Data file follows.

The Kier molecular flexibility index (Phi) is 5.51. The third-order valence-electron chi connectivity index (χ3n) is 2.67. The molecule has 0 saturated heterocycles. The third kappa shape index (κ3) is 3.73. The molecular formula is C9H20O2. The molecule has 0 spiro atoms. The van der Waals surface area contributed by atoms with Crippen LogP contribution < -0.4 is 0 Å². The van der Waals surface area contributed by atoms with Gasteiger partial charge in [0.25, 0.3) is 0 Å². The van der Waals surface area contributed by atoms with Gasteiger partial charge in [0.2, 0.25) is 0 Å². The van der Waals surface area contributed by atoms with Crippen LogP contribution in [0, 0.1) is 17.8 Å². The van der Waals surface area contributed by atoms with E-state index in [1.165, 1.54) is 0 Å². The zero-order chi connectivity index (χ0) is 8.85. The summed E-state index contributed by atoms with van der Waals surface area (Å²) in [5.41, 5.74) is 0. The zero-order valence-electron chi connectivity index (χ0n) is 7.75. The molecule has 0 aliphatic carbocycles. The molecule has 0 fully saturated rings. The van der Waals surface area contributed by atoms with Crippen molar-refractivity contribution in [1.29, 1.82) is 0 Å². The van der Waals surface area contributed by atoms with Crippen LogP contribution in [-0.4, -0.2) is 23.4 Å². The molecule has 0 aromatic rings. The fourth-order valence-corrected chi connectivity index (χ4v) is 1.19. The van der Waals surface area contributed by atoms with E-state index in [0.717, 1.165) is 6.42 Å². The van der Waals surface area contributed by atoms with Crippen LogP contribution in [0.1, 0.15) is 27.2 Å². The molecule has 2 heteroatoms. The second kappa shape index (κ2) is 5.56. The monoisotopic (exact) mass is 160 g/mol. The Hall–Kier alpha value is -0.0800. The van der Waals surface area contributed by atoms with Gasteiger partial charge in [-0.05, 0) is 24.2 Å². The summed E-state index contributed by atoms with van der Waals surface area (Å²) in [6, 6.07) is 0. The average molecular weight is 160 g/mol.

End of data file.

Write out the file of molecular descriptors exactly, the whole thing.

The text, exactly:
The Kier molecular flexibility index (Phi) is 5.51. The third-order valence-electron chi connectivity index (χ3n) is 2.67. The molecule has 0 saturated heterocycles. The third kappa shape index (κ3) is 3.73. The molecular formula is C9H20O2. The molecule has 0 spiro atoms. The van der Waals surface area contributed by atoms with Crippen LogP contribution < -0.4 is 0 Å². The van der Waals surface area contributed by atoms with Gasteiger partial charge in [0.25, 0.3) is 0 Å². The van der Waals surface area contributed by atoms with Gasteiger partial charge in [0.2, 0.25) is 0 Å². The van der Waals surface area contributed by atoms with Crippen LogP contribution in [0, 0.1) is 17.8 Å². The van der Waals surface area contributed by atoms with E-state index in [1.165, 1.54) is 0 Å². The zero-order chi connectivity index (χ0) is 8.85. The summed E-state index contributed by atoms with van der Waals surface area (Å²) in [5.41, 5.74) is 0. The zero-order valence-electron chi connectivity index (χ0n) is 7.75. The molecule has 0 aliphatic carbocycles. The molecule has 0 fully saturated rings. The van der Waals surface area contributed by atoms with Crippen molar-refractivity contribution in [1.29, 1.82) is 0 Å². The van der Waals surface area contributed by atoms with Crippen LogP contribution in [-0.4, -0.2) is 23.4 Å². The molecule has 0 aromatic rings. The fourth-order valence-corrected chi connectivity index (χ4v) is 1.19. The van der Waals surface area contributed by atoms with E-state index in [0.717, 1.165) is 6.42 Å². The van der Waals surface area contributed by atoms with Crippen LogP contribution in [0.1, 0.15) is 27.2 Å². The molecule has 2 heteroatoms. The second kappa shape index (κ2) is 5.56. The monoisotopic (exact) mass is 160 g/mol. The Hall–Kier alpha value is -0.0800. The van der Waals surface area contributed by atoms with Gasteiger partial charge in [-0.05, 0) is 24.2 Å². The summed E-state index contributed by atoms with van der Waals surface area (Å²) in [6, 6.07) is 0. The average molecular weight is 160 g/mol.